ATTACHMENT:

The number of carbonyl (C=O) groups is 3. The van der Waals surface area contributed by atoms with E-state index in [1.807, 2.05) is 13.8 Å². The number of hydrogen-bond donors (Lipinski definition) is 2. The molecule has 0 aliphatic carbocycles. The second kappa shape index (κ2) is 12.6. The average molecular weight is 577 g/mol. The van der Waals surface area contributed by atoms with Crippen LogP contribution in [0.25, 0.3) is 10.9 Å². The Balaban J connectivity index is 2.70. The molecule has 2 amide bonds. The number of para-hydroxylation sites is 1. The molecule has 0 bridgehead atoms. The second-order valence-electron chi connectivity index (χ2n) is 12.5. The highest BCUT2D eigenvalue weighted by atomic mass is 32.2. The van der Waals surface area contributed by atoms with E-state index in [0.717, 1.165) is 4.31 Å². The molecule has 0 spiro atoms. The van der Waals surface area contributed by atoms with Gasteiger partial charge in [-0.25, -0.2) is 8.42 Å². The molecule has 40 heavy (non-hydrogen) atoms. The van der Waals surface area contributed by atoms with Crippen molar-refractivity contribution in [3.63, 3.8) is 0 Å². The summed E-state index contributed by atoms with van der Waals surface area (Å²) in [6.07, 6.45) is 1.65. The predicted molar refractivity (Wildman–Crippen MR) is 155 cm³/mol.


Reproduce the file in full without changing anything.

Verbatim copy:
The number of carbonyl (C=O) groups is 3. The van der Waals surface area contributed by atoms with E-state index in [1.807, 2.05) is 13.8 Å². The number of hydrogen-bond donors (Lipinski definition) is 2. The molecule has 0 aliphatic carbocycles. The second kappa shape index (κ2) is 12.6. The average molecular weight is 577 g/mol. The van der Waals surface area contributed by atoms with Crippen LogP contribution in [0.25, 0.3) is 10.9 Å². The Balaban J connectivity index is 2.70. The molecule has 2 amide bonds. The number of para-hydroxylation sites is 1. The molecule has 0 bridgehead atoms. The second-order valence-electron chi connectivity index (χ2n) is 12.5. The highest BCUT2D eigenvalue weighted by atomic mass is 32.2. The van der Waals surface area contributed by atoms with E-state index in [0.717, 1.165) is 4.31 Å². The molecule has 0 spiro atoms. The van der Waals surface area contributed by atoms with Gasteiger partial charge in [-0.25, -0.2) is 8.42 Å². The molecule has 40 heavy (non-hydrogen) atoms. The van der Waals surface area contributed by atoms with Crippen molar-refractivity contribution in [3.63, 3.8) is 0 Å². The summed E-state index contributed by atoms with van der Waals surface area (Å²) in [6.07, 6.45) is 1.65. The predicted molar refractivity (Wildman–Crippen MR) is 155 cm³/mol.